Harmonics of Learning: A Mathematical Theory for the Rise of Fourier Features in Learning Systems Like Neural Networks

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Artificial neural networks (ANNs) show a remarkable pattern when trained on natural data irrespective of exact initialization, dataset, or training objective; models trained on the same data domain converge to similar learned patterns. For example, for different image models, the initial layer weights tend to converge to Gabor filters and color-contrast detectors. Many such features suggest global representation that goes beyond biological and artificial systems, and these features are observed in the visual cortex. These findings are practical and well-established in the field of machines that can interpret literature but lack theoretical explanations.

Localized versions of canonical 2D Fourier basis functions are the most observed universal features in image models, e.g. Gabor filters or wavelets. When vision models are trained on tasks like efficient coding, classification, temporal coherence, and next-step prediction goals, these Fourier features pop up in the model’s initial layers. Apart from this,  Non-localized Fourier features have been observed in networks trained to solve tasks where cyclic wraparound is allowed, for example, modular arithmetic, more general group compositions, or invariance to the group of cyclic translations.  

Researchers from KTH, Redwood Center for Theoretical Neuroscience, and UC Santa Barbara introduced a mathematical explanation for the rise of Fourier features in learning systems like neural networks. This rise is due to the downstream invariance of the learner that becomes insensitive to certain transformations, e.g., planar translation or rotation. The team has derived theoretical guarantees regarding Fourier features in invariant learners that can be used in different machine-learning models. This derivation is based on the concept that invariance is a fundamental bias that can be injected implicitly and sometimes explicitly into learning systems due to the symmetries in natural data. 

The standard discrete Fourier transform is a special case of more general Fourier transforms on groups, which can be defined by replacing the basis of harmonics with different unitary group representations. A set of previous theoretical works is formed for sparse coding models, deriving the conditions under which sparse linear combinations are used to recover the original bases that generate data with the help of a network. The proposed theory covers various situations and neural network architectures that help to set a foundation for a learning theory of representations in artificial and biological neural systems.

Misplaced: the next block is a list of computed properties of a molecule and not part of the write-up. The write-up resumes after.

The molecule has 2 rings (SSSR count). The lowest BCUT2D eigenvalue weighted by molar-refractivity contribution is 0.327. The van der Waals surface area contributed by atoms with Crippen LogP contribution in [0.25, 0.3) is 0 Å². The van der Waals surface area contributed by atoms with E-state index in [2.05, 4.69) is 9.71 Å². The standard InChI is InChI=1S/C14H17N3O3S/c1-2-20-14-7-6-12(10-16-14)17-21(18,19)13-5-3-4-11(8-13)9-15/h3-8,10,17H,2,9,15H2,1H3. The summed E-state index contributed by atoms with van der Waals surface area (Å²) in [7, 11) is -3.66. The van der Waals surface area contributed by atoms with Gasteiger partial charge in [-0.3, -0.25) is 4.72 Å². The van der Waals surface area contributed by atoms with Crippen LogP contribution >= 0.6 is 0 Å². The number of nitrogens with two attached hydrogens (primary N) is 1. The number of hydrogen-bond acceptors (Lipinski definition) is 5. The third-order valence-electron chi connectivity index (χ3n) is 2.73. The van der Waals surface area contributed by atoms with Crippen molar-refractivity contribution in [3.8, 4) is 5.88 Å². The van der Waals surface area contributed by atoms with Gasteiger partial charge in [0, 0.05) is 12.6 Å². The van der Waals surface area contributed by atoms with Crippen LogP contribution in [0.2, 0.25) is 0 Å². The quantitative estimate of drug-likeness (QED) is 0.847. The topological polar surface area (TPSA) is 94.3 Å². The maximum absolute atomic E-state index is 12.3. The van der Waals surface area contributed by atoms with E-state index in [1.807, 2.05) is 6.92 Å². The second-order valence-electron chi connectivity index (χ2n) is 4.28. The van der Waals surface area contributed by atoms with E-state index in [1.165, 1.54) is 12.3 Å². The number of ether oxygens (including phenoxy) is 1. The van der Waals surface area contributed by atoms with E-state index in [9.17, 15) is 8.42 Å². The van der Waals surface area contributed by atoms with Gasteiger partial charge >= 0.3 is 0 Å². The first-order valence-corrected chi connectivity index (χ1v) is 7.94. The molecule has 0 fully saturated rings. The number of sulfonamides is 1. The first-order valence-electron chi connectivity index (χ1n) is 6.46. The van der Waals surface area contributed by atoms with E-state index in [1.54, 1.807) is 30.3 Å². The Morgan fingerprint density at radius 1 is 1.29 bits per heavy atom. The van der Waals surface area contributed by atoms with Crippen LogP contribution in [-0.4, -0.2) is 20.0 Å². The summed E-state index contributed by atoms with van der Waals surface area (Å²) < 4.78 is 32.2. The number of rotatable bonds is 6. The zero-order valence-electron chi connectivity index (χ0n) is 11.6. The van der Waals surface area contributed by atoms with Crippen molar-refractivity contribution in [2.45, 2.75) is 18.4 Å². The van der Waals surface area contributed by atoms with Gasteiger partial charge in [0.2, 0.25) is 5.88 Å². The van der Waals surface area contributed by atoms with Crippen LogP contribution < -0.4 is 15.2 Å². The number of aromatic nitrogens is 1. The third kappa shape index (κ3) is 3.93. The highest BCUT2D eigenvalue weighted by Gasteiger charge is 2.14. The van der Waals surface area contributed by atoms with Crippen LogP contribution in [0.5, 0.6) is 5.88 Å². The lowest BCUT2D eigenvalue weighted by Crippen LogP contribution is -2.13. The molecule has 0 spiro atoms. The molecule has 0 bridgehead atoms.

The team gave two informal theorems in this paper, the first one states that if a parametric function of a certain kind is invariant in the input variable to the action of a finite group G, then each component of its weights W coincides with a harmonic of G up to a linear transformation. The second theorem states that if a parametric function is almost invariant to G according to some functional bounds and the weights are orthonormal, then the multiplicative table of G can be recovered from W. Moreover, a model is implemented to satisfy the need of the proposed theory and trained through different learning on a goal that supports invariance and extraction of the multiplicative table of G from its weights. 

In conclusion, researchers introduced a mathematical explanation for the rise of Fourier features in learning systems like neural networks. Also, they proved that if a machine learning model of a specific kind is invariant to a finite group, then its weights are closely related to the Fourier transform on that group, and the algebraic structure of an unknown group can be recovered from an invariant model. Future work includes the study of analogs of the proposed theory on real numbers which is an interesting area that will be aligned more towards the current practices in the field.

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Sajjad Ansari is a final year undergraduate from IIT Kharagpur. As a Tech enthusiast, he delves into the practical applications of AI with a focus on understanding the impact of AI technologies and their real-world implications. He aims to articulate complex AI concepts in a clear and accessible manner.

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